How many genetically engineered superfoods are there
Which foods can contain genetic engineering?
German consumers view foods modified by genetic engineering largely with skepticism. Not least because of this, there are currently no directly genetically modified foods such as fruit, vegetables or animal products in this country. In the trade there are neither pure so-called “GM vegetables” or “GM meat”, nor are transgenic maize, soy or rapeseed grown on a large scale for food production. If genetically modified food finds its way into meat or dairy products via animal feed, this is not subject to labeling under EU law. Such a dissemination of genetic engineering via detours can, however, be avoided by gradually switching to domestic feed and to certified, more responsible and GM-free soy.
Imported foods such as chocolate, soft drinks or barbecue sauces from the USA as well as soy and spicy sauces from Asian countries can contain ingredients from genetically modified plants. This is because genetically modified soybeans are already being grown on a large scale in the fields in the USA, Argentina and Brazil. When buying imported food you should therefore pay attention to the small print: The German list of ingredients for such products must contain a note such as “made from genetically modified soy [corn, sugar, etc.]”. However, due to the low level of acceptance, such products are almost impossible to find on the German market.
Since 2004, products with genetic engineering content over 0.9 percent have to be labeled accordingly in Germany according to EU law. As a consumer, you must be able to identify foods that are made directly from genetically modified ingredients such as soy or corn after looking at the list of ingredients. The labeling requirement applies to packaged and unpackaged food, as well as products that are offered in canteens and restaurants.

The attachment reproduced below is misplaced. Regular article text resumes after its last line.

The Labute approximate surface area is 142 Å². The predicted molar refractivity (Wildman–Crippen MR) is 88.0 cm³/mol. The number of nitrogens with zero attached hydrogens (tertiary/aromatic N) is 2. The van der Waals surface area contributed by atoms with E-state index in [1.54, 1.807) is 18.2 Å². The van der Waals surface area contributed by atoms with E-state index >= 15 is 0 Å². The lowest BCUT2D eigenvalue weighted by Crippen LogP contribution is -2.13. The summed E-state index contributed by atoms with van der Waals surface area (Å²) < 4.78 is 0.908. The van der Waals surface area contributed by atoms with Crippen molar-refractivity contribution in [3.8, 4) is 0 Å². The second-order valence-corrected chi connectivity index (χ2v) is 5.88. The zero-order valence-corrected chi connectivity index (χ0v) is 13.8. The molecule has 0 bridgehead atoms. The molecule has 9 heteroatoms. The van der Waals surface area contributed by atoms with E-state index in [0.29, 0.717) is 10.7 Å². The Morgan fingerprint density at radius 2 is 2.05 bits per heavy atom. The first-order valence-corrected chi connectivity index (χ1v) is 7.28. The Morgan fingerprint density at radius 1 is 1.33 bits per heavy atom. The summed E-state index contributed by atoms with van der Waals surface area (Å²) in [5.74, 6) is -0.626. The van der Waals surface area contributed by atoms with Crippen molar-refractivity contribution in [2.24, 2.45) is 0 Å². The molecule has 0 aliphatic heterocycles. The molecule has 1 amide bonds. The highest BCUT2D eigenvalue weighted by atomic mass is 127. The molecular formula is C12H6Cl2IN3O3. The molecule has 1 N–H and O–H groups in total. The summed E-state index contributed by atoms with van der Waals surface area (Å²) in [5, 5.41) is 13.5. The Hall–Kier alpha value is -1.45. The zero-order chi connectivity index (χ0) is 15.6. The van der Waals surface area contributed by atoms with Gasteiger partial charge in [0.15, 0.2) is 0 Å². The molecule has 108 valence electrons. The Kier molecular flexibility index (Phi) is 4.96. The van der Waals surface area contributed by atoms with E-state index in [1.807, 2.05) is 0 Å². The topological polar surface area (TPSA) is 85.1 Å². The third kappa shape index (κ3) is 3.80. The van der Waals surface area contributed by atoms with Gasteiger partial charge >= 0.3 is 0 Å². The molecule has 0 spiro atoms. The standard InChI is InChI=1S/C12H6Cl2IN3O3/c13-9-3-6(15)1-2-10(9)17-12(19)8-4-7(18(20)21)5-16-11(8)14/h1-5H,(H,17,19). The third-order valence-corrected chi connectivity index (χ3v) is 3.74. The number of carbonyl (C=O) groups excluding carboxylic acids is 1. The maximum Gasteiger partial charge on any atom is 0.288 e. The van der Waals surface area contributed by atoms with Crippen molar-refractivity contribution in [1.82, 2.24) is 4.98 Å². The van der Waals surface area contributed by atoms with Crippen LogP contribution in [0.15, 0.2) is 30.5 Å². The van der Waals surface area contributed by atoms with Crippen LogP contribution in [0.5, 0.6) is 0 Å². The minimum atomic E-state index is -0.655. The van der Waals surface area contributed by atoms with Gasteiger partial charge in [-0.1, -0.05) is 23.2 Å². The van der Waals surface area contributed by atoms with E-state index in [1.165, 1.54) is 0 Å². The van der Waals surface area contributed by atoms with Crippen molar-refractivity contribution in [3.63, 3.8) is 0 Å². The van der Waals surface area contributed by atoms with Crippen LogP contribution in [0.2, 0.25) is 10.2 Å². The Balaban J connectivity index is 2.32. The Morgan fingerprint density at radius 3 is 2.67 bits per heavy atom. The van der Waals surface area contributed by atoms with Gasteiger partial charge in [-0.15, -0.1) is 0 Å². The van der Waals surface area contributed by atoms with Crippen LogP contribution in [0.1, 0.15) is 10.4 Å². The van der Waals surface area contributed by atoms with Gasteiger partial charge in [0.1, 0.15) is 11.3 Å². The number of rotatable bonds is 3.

However, the EU law contains a loophole: products that come from animals that are not genetically modified themselves, but have been fed with genetically modified plants, do not yet have to be labeled. Consumers may ignorantly ingest milk or meat from animals that have eaten genetically modified soybeans. Additives that have been produced with the help of genetically modified bacteria are also exempt from the labeling requirement.
Since 2008 there has been a new German "Ohne Gentechnik" ordinance and since 2009 a uniform seal has been used to mark products that are neither manufactured nor used in animal feed. More and more food producers and retailers are using this seal, but because the labeling is voluntary, not all of them are by any means.
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